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Engaging students with clickers in language lessons


To engage students, researchers have been integrating clickers in classroom delivery for study. Clickers, also known as ‘personal response systems’[1], ‘student response systems (SRS), audience response systems (ARS), or personal response systems (PRS)’,[2] are a technology that allow students to respond to the teacher in real time and receive instant feedback from the teacher, thus enhancing learning and teaching[3]. Featuring instance and interaction, the technology can cater to students’ needs and learning styles as ‘[Net Generations] are used to interactive, participatory, investigative enquiry’[3]. Some researchers have explored the functions and effectiveness of clickers for use as question aids in class[4], promotion of active learning[1, 2] and improvement in learning[5]. This study aimed to investigate the effect of clickers as a pedagogical approach on student satisfaction.


A web app with the clicker function was integrated into the teaching of English and Communication at Foundation Diploma Level in IVE (LWL), wherever found suitable, as a pedagogical method to engage learners for one semester in one of the classes in which three English modules were delivered. The three modules included one listening and speaking module and two reading and writing modules. The two classes involved in this research were taught by the same teacher. The same sets of TLP were used in the 2 classes, but the difference was in the delivery of selected activities during class: adoption of clickers versus non-technology-aided activities. The teacher would explain answers based on the instant results from the clickers. The corresponding exercises would be replaced by other activities such as discussion in the other class. With model answers, the questions were set in the form of multiple choice or short questions. At the end of the semester, the two classes were invited to do a perception survey and interview.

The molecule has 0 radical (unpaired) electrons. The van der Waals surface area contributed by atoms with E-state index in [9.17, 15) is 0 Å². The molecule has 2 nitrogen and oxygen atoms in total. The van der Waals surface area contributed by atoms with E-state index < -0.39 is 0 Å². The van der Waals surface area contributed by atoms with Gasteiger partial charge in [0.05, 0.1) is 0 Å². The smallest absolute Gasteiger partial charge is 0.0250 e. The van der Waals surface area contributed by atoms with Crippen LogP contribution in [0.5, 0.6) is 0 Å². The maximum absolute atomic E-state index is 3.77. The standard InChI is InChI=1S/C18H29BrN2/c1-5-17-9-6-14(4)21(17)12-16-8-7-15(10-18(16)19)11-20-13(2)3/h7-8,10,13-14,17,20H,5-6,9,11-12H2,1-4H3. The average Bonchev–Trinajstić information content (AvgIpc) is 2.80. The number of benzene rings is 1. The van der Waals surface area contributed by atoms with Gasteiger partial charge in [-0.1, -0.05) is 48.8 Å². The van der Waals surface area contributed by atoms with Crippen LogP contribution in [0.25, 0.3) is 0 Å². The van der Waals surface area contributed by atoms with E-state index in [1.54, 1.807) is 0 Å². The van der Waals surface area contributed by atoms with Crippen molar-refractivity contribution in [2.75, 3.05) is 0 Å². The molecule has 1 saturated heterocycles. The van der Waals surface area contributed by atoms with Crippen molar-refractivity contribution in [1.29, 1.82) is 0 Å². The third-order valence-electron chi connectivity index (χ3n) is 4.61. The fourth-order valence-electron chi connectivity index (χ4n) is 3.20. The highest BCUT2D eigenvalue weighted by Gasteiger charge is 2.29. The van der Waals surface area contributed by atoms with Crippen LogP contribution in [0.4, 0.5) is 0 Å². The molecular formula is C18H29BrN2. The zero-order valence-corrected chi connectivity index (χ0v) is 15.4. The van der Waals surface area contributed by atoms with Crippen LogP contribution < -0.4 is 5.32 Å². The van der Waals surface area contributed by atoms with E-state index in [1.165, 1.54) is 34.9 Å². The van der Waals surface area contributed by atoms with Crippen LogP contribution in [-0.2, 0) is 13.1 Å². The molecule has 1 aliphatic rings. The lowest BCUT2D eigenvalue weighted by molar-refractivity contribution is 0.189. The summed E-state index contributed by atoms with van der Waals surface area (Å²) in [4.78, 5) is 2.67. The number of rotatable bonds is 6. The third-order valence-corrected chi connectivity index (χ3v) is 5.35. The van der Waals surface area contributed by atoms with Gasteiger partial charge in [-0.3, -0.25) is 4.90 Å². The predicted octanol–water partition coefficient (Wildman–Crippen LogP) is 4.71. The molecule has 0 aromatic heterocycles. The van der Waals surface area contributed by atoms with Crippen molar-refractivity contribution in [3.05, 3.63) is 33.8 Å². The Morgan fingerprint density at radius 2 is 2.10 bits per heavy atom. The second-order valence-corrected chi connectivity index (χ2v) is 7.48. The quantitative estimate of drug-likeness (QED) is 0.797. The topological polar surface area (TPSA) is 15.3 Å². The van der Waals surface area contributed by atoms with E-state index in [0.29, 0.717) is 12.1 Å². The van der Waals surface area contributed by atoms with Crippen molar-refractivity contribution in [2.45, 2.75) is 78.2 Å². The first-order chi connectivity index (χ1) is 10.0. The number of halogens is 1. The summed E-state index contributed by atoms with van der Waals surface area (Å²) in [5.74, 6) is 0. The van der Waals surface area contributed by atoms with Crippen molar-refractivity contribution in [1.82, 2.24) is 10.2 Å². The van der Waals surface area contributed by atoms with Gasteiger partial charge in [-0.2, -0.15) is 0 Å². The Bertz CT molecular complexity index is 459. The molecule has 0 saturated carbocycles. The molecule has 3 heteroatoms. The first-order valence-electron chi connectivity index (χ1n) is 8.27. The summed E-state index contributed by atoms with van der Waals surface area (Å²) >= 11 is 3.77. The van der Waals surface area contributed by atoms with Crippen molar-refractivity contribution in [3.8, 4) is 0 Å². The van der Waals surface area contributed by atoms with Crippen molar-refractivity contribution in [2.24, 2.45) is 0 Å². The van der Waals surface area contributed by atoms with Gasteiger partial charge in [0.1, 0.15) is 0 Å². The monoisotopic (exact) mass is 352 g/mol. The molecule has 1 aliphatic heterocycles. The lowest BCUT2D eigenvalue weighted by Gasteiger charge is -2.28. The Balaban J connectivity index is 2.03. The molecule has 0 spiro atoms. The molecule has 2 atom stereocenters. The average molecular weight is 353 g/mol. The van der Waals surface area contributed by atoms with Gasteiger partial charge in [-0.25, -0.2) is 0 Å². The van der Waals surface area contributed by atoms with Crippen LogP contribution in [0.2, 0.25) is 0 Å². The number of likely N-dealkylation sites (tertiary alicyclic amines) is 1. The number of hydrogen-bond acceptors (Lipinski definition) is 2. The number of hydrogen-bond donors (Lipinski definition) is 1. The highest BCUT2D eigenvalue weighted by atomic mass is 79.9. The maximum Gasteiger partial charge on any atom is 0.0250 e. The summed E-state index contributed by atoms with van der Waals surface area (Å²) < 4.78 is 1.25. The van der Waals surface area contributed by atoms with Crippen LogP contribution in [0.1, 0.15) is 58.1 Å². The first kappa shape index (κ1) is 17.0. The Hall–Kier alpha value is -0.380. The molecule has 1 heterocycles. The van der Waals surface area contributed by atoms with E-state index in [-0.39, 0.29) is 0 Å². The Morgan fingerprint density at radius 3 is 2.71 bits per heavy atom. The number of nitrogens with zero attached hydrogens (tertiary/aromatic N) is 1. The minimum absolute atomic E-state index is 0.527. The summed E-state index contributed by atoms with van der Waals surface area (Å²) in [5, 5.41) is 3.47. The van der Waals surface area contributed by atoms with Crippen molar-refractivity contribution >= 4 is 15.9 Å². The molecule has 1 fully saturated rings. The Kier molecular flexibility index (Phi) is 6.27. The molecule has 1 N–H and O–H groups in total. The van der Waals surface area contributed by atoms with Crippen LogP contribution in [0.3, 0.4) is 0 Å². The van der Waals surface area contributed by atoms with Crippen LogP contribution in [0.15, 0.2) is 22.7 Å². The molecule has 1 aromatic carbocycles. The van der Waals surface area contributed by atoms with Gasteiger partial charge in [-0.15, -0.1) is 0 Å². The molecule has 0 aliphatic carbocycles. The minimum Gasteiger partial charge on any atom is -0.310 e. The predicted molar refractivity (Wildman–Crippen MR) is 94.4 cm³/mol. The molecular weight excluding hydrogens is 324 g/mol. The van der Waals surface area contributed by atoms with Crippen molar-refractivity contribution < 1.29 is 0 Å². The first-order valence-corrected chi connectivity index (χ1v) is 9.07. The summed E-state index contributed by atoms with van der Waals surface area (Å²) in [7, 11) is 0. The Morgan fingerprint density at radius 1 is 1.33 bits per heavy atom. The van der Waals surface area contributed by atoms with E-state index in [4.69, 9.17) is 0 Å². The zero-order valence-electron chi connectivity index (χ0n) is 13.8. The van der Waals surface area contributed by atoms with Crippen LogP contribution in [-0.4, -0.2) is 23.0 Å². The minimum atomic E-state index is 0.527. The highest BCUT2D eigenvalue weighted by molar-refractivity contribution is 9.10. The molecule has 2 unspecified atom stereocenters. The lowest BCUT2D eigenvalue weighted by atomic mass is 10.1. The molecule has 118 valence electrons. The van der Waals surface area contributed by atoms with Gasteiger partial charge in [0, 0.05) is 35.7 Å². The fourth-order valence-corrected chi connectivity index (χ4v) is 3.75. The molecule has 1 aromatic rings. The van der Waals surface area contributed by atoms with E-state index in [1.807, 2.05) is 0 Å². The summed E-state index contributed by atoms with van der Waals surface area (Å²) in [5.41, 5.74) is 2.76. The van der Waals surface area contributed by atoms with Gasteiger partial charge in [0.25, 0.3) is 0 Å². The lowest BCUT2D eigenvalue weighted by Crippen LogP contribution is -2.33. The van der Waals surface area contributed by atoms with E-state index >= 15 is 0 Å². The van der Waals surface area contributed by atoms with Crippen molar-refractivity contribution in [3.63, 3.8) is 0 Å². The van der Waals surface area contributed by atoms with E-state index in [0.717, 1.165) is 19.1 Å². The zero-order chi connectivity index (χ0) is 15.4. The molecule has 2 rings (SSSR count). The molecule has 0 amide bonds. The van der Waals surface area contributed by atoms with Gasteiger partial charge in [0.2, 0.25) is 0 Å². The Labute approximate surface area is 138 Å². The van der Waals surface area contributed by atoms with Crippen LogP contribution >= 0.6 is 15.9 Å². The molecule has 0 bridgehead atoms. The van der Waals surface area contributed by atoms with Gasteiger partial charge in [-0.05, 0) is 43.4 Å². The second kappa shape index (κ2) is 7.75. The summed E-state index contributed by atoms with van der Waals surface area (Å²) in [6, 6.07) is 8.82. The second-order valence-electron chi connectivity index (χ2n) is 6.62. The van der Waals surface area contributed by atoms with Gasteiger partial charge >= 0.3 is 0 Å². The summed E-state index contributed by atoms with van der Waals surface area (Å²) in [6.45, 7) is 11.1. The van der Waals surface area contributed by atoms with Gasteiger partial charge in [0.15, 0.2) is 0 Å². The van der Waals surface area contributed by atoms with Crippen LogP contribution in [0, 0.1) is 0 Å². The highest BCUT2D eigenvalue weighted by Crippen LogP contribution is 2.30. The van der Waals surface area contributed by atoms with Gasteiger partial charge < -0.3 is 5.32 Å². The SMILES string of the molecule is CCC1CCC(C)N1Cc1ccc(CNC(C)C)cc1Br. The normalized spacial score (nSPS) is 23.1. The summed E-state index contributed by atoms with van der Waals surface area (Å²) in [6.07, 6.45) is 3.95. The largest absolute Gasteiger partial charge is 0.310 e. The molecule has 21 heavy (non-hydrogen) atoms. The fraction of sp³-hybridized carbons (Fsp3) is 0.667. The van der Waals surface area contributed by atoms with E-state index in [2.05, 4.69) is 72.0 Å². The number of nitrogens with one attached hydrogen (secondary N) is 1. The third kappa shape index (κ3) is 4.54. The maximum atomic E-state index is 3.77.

Students reflected that using clickers motivated them to learn in lessons (mean: 3.64), supported their learning (mean: 3.72) and reflected the learning progress to the teacher (mean: 3.74), and these values were higher than those in the class using non-technology-aided activities (reported means of 3.33, 3.71 and 3.71, respectively). Seventy-two per cent of the students indicated their interest in future lessons with clicker technology.

As challenges, 26% reflected that they were distracted by the mobile technology, which is 5% higher than that in the other class. Failed and incomplete clicker attempts were recorded in all of the clicker activities due to a weak Wi-Fi connection. The average rate of incompletion of clicker activities was around 43%.


In general, the positivity in students’ feedback showed the favorability of clickers as a learning tool. In future, clicker questioning techniques, effective ways of embedding clickers in teaching, and their relation with active learning and learning effectiveness can be areas for further study.


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Correspondence to Janet Man-wai Cheung.

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Cheung, J.Mw., Wong, A.Nl. & Chan, E.Yh. Engaging students with clickers in language lessons. SpringerPlus 3 (Suppl 1), O8 (2014).

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